The reason for the extraction wasn’t flooding or droughts or earthquakes, but rather an entirely man-made disaster: war. Due to the war in Syria, researchers from the International Center for Agricultural Research in Dry Areas were forced to abandon their research center in the city of Aleppo for fear of it being bombed, leaving behind their 135,000 varieties of crop plants. The researchers have relocated to the cities of Lebanon and Morocco, where the seeds that had been stored in the Arctic ice are now growing again.

What We Can do to Slow Species Extinction

As our planet becomes more and more imperiled by industrialization, deforestation, and war, it’s important now more than ever to safeguard the diversity we have, including that of our sources of food. If anything, the goal of the seed vault is not enough. Researchers are currently only storing the seeds of our crop varieties at Svalbard, which leaves literally hundreds of thousands of plants unaccounted for. The current extinction rate for both plants and animals is estimated to be 1,000 times higher than it was before humans were around, and we already know from previous research that high rates of species extinction could have a domino effect down the road, causing the breakdown of food chains and cutting the overall productivity of ecosystems nearly in half. So, while Svalbard is obviously a step in the right direction, it shouldn’t be seen as a panacea, but rather a last resort if all else fails.

The future of our global food security hinges on our ability to slow down the many factors that contribute to species extinction – plant and animal alike. While in the case of the extraction used in Syria, the cause of extinction was war, there is one enormous global industry that is rapidly driving deforestation and climate change that we do have a control over, animal agriculture.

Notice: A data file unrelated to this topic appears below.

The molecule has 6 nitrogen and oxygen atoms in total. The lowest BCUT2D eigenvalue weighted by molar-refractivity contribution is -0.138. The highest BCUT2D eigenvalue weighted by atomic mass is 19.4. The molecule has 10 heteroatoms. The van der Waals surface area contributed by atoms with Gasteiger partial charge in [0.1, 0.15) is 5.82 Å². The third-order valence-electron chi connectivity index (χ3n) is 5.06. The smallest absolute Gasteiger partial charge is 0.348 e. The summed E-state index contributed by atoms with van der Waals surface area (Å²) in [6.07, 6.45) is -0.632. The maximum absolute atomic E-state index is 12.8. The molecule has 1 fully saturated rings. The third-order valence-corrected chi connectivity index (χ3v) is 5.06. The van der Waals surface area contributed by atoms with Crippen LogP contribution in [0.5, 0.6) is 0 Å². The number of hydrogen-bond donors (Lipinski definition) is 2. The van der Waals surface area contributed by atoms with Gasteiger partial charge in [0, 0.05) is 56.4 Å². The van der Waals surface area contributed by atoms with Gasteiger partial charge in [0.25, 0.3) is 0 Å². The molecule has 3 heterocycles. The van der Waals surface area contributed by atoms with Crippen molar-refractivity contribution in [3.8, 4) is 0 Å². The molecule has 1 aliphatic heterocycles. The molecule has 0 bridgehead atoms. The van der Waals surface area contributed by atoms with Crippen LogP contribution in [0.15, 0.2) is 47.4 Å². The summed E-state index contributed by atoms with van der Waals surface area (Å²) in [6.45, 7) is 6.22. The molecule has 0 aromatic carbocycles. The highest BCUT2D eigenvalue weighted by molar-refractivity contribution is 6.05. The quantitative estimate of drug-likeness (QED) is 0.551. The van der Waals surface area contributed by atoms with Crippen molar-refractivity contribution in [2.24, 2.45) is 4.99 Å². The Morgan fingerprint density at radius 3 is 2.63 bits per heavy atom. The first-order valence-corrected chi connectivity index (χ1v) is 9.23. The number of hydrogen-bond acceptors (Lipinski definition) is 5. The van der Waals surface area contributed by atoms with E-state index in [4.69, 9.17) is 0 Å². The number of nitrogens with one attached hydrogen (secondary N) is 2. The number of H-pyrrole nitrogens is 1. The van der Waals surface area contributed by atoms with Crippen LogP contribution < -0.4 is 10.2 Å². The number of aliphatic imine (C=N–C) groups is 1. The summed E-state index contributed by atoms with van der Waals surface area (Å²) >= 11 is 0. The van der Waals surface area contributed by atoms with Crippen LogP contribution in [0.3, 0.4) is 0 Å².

The United Nations Food and Agriculture Organization (FAO) estimates that livestock production is responsible for 14.5 percent of global greenhouse gas emissions, while other organizations like the Worldwatch Institute have estimated it could be as much as 51 percent. And at current rates of production, 33 percent of global arable land is devoted to growing livestock feed and another 25 percent is set for grazing livestock. As the demand for animal agriculture increases, the amount of land needed to produce feed and graze livestock will need to increase – ultimately leading to further deforestation. It’s estimated that the world’s rainforests could disappear in the next 100 years if nothing is done to halt rampant deforestation, considering that animal agriculture is one of the largest causes of deforestation, the extinction of countless species may be driven by our food choices.

The positive in this, however, is that we can all play a role in reducing the impact of animal agriculture every time we sit down to eat.

As the leading organization at the forefront of the conscious consumerism movement, it is One Green Planet’s view that our food choices have the power to heal our broken food system, give species a fighting chance for survival, and pave the way for a truly sustainable future. By choosing to eat more plant-based foods, you can drastically cut your carbon footprint, save precious water supplies and help ensure that vital crop resources are fed to people, rather than livestock. With the wealth of available plant-based options available, it has never been easier to eat with the planet in mind.

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Lead image source: CIAT/Flickr